[SCMP Column] Denise of Dymocks may not signal end of books after all

January 27, 2015



Let me confide a brutal and embarrassing truth. I hate my Kindle, and all the books I devour on it.

I miss my books… the feel of them, the smell of them, the sense of “place” as I work steadily through from back to front – and even the guilty pleasure of writing in the margins.

I have the Kindle first because Economy class baggage allowances and books do not sit easily together: a long trip away, and half my weight allowance is gone on the leaden presence of books. I have the Kindle second, because the world’s media have been harassing me for the past five years that anyone still reading books or print newspapers is a dinosaur in need of urgent extermination.

The recent news that Dymocks is to close down in Hong Kong of course confirms the same Darwinian message – I am soon to be extinct.

So what a shock to learn that Mark Zuckerberg, Facebook founder and ultimate e-geek, has set up a book club, confesses a love of reading books, and promises to post two books a month for his Facebook followers to digest and debate. Sales of his first chosen book – Moises Naim’s The End of Power – have surged, with hard copies of his book sold out in days, and 180,000 Zuckerberg fans signing up to debate the book within a week.

And a further shock to learn that book sales have not collapsed as consultants were predicting until very recently. Consultancy PwC told us just two years ago that e-books would overtake physical books by 2015. Today, Deloitte says printed books still account for 80 per cent of sales by value. The leading UK bookstore Waterstones says sales of real books were up 5 per cent in December. In the US, sales of physical books rose 2.4 per cent last year to 635 million.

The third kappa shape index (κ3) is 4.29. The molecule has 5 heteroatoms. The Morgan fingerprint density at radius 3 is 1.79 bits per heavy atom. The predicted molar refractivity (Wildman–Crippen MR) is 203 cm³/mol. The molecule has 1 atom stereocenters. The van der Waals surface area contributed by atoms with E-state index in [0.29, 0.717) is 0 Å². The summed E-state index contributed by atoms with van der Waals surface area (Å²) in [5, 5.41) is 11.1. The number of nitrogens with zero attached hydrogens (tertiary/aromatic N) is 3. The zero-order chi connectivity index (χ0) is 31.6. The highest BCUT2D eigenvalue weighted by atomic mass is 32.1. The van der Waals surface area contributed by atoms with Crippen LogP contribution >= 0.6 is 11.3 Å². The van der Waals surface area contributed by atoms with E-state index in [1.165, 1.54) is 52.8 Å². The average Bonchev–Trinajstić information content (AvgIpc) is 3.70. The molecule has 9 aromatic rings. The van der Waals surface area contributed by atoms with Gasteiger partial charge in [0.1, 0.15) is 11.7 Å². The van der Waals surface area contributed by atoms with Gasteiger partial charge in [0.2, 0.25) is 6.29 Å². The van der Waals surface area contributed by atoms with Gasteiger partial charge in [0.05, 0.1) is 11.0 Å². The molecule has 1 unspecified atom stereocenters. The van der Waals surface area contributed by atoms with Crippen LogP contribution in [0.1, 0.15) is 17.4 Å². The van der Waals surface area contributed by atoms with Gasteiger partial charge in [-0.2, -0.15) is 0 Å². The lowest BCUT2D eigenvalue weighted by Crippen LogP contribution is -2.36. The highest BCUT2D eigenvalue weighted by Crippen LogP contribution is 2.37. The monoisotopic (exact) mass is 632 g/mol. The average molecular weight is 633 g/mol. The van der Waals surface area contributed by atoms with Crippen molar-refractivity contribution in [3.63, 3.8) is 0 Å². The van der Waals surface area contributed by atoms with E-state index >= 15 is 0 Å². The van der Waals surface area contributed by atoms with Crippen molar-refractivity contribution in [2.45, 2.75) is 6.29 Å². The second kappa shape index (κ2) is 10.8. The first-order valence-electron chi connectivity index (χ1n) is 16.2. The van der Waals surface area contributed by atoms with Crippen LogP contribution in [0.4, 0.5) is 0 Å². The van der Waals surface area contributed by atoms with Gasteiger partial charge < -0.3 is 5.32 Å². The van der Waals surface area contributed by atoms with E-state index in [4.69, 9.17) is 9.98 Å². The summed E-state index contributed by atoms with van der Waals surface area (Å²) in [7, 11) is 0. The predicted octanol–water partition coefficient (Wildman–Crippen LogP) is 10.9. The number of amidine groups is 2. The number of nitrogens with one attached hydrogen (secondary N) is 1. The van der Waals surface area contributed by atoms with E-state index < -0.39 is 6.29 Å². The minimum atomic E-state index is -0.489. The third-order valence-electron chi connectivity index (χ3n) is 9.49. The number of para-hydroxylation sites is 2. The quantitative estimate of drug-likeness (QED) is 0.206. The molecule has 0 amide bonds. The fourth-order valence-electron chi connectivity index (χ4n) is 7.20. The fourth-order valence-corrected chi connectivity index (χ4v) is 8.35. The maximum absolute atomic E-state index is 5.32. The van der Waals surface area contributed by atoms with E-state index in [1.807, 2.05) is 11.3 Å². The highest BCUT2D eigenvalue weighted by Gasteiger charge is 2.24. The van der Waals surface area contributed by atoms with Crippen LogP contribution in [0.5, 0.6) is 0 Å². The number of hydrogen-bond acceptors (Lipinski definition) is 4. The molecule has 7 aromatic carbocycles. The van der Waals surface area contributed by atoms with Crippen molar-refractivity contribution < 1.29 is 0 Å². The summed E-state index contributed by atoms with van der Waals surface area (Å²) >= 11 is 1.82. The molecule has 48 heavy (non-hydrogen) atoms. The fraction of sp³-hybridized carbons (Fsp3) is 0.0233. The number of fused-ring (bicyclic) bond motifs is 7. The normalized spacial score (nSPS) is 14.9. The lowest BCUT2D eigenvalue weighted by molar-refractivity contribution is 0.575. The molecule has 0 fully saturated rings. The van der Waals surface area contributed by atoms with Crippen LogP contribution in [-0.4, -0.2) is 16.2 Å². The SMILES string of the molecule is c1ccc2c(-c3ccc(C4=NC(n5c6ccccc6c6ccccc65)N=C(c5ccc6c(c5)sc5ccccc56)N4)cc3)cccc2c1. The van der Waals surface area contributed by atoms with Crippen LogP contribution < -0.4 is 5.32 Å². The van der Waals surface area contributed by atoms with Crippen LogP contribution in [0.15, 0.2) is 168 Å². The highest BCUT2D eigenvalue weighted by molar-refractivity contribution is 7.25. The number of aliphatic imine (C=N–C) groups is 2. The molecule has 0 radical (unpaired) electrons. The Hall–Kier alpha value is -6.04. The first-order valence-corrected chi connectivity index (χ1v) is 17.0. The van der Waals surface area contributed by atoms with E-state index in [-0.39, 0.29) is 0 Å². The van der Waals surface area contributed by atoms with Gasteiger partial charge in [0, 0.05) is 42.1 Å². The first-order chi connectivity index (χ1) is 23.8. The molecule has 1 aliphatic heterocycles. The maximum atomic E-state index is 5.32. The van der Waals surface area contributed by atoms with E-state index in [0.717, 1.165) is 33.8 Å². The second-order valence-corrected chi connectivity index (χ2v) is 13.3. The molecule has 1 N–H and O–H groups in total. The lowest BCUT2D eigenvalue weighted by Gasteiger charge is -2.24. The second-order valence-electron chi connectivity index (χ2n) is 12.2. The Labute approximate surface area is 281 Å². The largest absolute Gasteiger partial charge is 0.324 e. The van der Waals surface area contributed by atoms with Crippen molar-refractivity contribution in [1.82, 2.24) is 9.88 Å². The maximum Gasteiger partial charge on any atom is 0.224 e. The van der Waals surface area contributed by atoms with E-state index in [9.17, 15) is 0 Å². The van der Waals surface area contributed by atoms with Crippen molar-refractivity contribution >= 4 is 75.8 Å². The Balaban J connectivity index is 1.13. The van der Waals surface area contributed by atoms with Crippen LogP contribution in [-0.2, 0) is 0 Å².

I’m confused. Am I really a dinosaur, or is the world really moving with me on this?

Data from Hong Kong would suggest I am not so extinct after all. Sales of new book titles in 2013 in the city were down 50 per cent from two years earlier to 4,000, but Hong Kong’s 77 libraries remain as busy as ever. Some 11.4 million books were on offer in our libraries at the end of 2014 – up 3 per cent from two years earlier, and book borrowers rose over the same period by 5 per cent to 4.2 million.

A recent survey in Hong Kong says Hong Kong people – who in the 2011 International Reading Literacy Project ranked first out of 45 economies in terms of literacy – on average read one book a month, and 61 per cent prefer to read proper books. Just 7 per cent read only e-books. That is up from 3 per cent four years ago, but these are piddling numbers. These are striking numbers when you note that 87 per cent of Hong Kong people have a smartphone, and 57 per cent have a tablet – providing plenty of opportunity to convert over to e-reading.

So when I try to get my head around the demise of Dymocks, I think there are perhaps other factors at work. Competition is probably fierce. Their market is predominantly English-language books, which account for just a quarter of all book sales in Hong Kong. And then there is the awful pressure of Hong Kong retail rental costs.

By comparison, Commercial Press, which sells mainly Chinese-language books and has had a foothold in Hong Kong for over a century, still boasts rising profits – not the double digit annual growth of the 1980s and 1990s, but a rise nevertheless.

So it seems I may not be quite the dinosaur I feared I had become. Book publishers have got smart by focusing on illustrated editions and cutting prices, and Amazon has failed to excite its potential e-audience with any new Kindle platforms to refresh the e-reading experience.

If Mark Zuckerberg still has space in his life for hard-copy books, then there is surely hope even for dinosaurs like me. After all, he has recently started to learn Mandarin, become vegetarian, writes thank you notes to customers every day, and even wears a tie. Obviously, if I am indeed a dinosaur, then I think I may go extinct in good geekish company.

 

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